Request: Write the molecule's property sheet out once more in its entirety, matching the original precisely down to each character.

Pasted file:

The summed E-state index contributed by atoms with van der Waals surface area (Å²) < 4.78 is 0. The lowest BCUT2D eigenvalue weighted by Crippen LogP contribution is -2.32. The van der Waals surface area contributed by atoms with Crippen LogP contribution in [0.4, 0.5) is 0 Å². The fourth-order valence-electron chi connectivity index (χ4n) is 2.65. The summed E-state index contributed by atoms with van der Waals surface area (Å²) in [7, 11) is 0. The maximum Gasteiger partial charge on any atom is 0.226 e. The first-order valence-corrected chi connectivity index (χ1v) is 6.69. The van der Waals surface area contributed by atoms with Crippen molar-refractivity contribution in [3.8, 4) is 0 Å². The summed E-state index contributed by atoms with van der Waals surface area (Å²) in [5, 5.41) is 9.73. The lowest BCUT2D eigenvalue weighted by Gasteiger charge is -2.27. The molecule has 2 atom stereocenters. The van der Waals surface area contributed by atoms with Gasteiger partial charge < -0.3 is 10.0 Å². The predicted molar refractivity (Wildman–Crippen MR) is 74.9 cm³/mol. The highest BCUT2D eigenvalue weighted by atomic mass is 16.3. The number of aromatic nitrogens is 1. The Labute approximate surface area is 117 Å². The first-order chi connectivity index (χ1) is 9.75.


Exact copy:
The summed E-state index contributed by atoms with van der Waals surface area (Å²) < 4.78 is 0. The lowest BCUT2D eigenvalue weighted by Crippen LogP contribution is -2.32. The van der Waals surface area contributed by atoms with Crippen LogP contribution in [0.4, 0.5) is 0 Å². The fourth-order valence-electron chi connectivity index (χ4n) is 2.65. The summed E-state index contributed by atoms with van der Waals surface area (Å²) in [7, 11) is 0. The maximum Gasteiger partial charge on any atom is 0.226 e. The first-order valence-corrected chi connectivity index (χ1v) is 6.69. The van der Waals surface area contributed by atoms with Crippen molar-refractivity contribution in [3.8, 4) is 0 Å². The summed E-state index contributed by atoms with van der Waals surface area (Å²) in [5, 5.41) is 9.73. The lowest BCUT2D eigenvalue weighted by Gasteiger charge is -2.27. The molecule has 2 atom stereocenters. The van der Waals surface area contributed by atoms with Gasteiger partial charge < -0.3 is 10.0 Å². The predicted molar refractivity (Wildman–Crippen MR) is 74.9 cm³/mol. The highest BCUT2D eigenvalue weighted by atomic mass is 16.3. The number of aromatic nitrogens is 1. The Labute approximate surface area is 117 Å². The first-order chi connectivity index (χ1) is 9.75.